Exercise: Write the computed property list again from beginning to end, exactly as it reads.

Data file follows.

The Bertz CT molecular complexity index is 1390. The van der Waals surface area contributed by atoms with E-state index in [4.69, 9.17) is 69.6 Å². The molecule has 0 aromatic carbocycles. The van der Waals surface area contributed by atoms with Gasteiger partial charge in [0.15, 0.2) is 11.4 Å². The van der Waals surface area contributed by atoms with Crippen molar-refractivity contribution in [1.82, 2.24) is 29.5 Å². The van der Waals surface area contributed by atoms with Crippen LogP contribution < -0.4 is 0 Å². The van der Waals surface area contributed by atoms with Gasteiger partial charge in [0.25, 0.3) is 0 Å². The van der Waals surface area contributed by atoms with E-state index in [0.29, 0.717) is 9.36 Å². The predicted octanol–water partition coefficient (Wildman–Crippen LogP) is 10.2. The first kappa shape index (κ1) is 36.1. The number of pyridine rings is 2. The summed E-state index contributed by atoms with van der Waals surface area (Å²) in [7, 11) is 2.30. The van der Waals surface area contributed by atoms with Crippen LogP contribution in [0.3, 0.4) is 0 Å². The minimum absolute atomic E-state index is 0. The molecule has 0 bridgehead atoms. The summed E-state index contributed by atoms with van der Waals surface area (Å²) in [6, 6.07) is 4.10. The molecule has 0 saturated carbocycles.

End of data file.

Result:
The Bertz CT molecular complexity index is 1390. The van der Waals surface area contributed by atoms with E-state index in [4.69, 9.17) is 69.6 Å². The molecule has 0 aromatic carbocycles. The van der Waals surface area contributed by atoms with Gasteiger partial charge in [0.15, 0.2) is 11.4 Å². The van der Waals surface area contributed by atoms with Crippen molar-refractivity contribution in [1.82, 2.24) is 29.5 Å². The van der Waals surface area contributed by atoms with Crippen LogP contribution < -0.4 is 0 Å². The van der Waals surface area contributed by atoms with Gasteiger partial charge in [0.25, 0.3) is 0 Å². The van der Waals surface area contributed by atoms with E-state index in [0.29, 0.717) is 9.36 Å². The predicted octanol–water partition coefficient (Wildman–Crippen LogP) is 10.2. The first kappa shape index (κ1) is 36.1. The number of pyridine rings is 2. The summed E-state index contributed by atoms with van der Waals surface area (Å²) in [7, 11) is 2.30. The van der Waals surface area contributed by atoms with Crippen LogP contribution in [0.3, 0.4) is 0 Å². The minimum absolute atomic E-state index is 0. The molecule has 0 bridgehead atoms. The summed E-state index contributed by atoms with van der Waals surface area (Å²) in [6, 6.07) is 4.10. The molecule has 0 saturated carbocycles.